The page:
So this is where I would probably be expected to add a paragraph about how it’s all worth it in the end and how the joys by far outweigh the stresses. And yes, that’s true, though I’m not feeling it so much at this particular moment. Because we all know, you have to work for that attitude. So this is my first step – writing it down. It’s therapeutic. Then I’m going to go have a cleaning frenzy all over my house, because that’s what I do when I’m stressed and don’t know what to do next. (I already had a cleaning frenzy on our yard last evening and may have been a bit too vigorous with the weed-eater and gardening shears. I’m a little afraid to look.)

So after I’ve obsessively put our house (and yard) in order for a few hours, I will be sweaty, tired, satisfied in a way only a career house-not-wife can be after a day spent cleaning, and happy to see my partner and our children when they get home this evening. And we are going to have a happy and fun Friday evening together with lots of hugs and positive affirmations. But until then, I’m going to go bleach something.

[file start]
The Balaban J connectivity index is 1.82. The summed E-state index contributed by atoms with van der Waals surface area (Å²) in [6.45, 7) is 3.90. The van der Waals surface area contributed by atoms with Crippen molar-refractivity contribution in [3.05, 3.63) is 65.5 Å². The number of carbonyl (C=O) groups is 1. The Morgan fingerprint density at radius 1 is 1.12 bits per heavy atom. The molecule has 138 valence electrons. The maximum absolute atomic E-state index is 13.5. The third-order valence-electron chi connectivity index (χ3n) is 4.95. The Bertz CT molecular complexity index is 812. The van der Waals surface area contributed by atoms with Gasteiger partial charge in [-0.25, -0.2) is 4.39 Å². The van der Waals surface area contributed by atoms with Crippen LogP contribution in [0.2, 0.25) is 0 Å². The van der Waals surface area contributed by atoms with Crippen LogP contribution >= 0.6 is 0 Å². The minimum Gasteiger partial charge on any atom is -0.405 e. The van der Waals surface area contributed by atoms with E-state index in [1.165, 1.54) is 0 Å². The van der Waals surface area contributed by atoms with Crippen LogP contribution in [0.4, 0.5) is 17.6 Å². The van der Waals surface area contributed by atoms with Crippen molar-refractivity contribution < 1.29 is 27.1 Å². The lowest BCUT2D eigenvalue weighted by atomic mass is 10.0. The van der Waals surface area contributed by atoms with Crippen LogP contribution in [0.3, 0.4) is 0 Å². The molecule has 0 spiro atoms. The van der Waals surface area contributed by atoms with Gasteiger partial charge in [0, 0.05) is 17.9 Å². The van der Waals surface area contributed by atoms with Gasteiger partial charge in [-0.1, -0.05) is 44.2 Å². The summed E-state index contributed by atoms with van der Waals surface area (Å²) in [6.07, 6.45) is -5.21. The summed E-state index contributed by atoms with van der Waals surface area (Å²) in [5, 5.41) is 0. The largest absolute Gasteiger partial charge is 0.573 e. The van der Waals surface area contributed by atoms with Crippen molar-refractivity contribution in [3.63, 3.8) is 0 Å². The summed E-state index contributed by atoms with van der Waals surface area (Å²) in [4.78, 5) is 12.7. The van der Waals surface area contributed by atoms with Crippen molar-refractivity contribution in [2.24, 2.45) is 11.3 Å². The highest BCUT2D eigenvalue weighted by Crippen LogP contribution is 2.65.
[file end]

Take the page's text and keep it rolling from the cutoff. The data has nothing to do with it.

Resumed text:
Boo! Scary Movies You Can Watch with Your Teenager

Boo.

It might strike you as odd, but picking scary movies that will thrill the kids (but not appall my partner and me with a high gore factor or adult themes) is high on the list of things we are doing to prepare for the start of the new school year. School starts again in 6 days, and our youngest son is starting high school. A challenging transition for any kid but our boy has some additional challenges. One of the many strategies he has chosen to employ is a reward system for getting through each week. This will include making our occasional family movie nights a regular event. These will occur on Friday nights through the fall semester and feature, you guessed it, horror films.

Here are some of our favorites that we’ve already seen (and think you should too)

1. Jaws (1975) PG – Have you ever noticed that some of the scariest scenes in Jaws don’t ever show the shark? We have “Bruce,” Steven Spielberg’s animatronic shark, to thank for that.  If Bruce hadn’t malfunctioned so often, the young director might never have been inspired to just imply the shark’s presence by using the camera to give us a shark’s eye view. Coupled with John Williams’ awesomely dramatic musical theme, it was a brilliantly frightening technique. (You thinking it now aren’t you? Da-dum…da-dum…dadum dadum dadum dadum dadum dadum dadum dadum DADADAAAA)

Spielberg wanted Jon Voight to play Hooper, but George Lucas suggested Richard Dreyfus (who he had worked with in American Graffiti).